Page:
Ransomware Is Now Officially Extortion Under California Law

Extortion

Of course everyone knows that hacking into a computer is a federal crime, and infecting a system with ransomware already falls into that bucket. However, California’s SB-1137signed into law last Tuesday by Governor Jerry Brown, is the first one that specifically expands extortion laws to include ransomware.

The bill’s support in the California Senate was helped by testimony from Hollywood Presbyterian Medical Center, where operations were largely shut down by a ransomware infection. The attackers sent the decryption code after the hospital paid $17,000 in Bitcoin.

It is very easy to hide your tracks as a ransomware criminal. Very few people have been arrested for ransomware attacks in the continental U.S. From our perspective, the California bill is more of an “awareness” thing than anything else. Some hackers decided to have some fun with it and soon after the California Senate passed it, its site was hit with ransomware and in a separate attack, Sen. Bob Hertzberg who introduced the bill, saw his office also hit.

Though it’s existed for at least 10 years, ransomware has skyrocketed since September 2013 with CryptoLocker. Europol declared Wednesday it’s the internet’s “most prominent malware threat.” The FBI has issued multiple warnings to American businesses. Prevention requires a multi-layered approach.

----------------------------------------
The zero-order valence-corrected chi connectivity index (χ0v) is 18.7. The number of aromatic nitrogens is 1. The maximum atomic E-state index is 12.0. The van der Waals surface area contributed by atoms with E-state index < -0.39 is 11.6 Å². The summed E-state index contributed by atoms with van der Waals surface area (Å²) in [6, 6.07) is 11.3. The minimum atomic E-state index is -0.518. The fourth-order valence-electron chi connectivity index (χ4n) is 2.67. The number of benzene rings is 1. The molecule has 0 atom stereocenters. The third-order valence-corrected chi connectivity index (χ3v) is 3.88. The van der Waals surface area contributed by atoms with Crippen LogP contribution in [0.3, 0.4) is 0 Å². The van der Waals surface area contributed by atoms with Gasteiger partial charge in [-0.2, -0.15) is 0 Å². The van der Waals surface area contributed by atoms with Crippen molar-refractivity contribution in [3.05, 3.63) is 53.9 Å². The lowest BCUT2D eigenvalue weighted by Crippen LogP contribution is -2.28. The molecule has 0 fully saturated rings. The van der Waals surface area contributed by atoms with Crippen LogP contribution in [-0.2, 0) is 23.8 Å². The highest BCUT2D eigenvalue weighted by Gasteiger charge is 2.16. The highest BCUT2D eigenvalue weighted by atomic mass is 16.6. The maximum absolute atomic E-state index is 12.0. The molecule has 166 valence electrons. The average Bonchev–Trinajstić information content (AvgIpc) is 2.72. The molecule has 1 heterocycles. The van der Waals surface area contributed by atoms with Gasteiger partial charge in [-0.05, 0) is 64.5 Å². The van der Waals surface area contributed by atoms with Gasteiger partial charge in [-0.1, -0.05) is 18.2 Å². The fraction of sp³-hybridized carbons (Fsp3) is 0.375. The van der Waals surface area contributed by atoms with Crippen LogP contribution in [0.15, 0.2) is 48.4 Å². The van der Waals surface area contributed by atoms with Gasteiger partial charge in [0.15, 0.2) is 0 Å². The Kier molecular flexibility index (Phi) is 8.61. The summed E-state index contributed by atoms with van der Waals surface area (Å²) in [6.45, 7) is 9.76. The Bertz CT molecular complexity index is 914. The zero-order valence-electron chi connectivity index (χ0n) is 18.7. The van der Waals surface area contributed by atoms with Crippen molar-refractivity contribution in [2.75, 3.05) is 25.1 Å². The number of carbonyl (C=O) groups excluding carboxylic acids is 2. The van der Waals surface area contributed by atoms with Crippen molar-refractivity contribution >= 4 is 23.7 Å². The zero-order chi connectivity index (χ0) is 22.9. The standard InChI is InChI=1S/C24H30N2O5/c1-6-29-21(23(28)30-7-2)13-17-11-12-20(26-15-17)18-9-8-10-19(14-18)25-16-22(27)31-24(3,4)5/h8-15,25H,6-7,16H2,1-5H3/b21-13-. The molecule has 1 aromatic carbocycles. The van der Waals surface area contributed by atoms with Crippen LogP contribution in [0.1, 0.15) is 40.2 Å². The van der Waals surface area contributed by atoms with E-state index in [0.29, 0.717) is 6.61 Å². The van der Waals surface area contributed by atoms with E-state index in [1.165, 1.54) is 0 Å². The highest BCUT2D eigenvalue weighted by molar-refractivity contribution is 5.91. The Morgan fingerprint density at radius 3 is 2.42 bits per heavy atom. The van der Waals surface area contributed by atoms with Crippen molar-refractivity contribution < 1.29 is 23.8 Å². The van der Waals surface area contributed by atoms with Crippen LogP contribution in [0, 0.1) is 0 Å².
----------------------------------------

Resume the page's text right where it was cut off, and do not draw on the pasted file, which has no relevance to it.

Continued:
Here Are 8 Things To Do About It (apart from having weapons-grade backup)
  1. From here on out with any ransomware infection, wipe the machine and re-image from bare metal.
  2. If you have no Secure Email Gateway (SEG), get one that does URL filtering and make sure it’s tuned correctly.
  3. Make sure your endpoints are patched religiously, OS and 3rd Party Apps.
  4. Make sure your endpoints and web-gateway have next-gen, frequently updated (a few hours or shorter) security layers.
  5. Identify users that handle sensitive information and enforce some form of higher-trust authentication (like 2FA).
  6. Review your internal security Policies and Procedures, specifically related to financial transactions to prevent CEO Fraud.
  7. Check your firewall configuration and make sure no criminal network traffic is allowed out.
  8. Deploy new-school security awareness training, which includes social engineering via multiple channels, not just email.

Since phishing has risen to the #1 malware infection vector, and attacks are getting through your filters too often, getting your users effective security awareness training which includes frequent simulated phishing attacks is a must.

 

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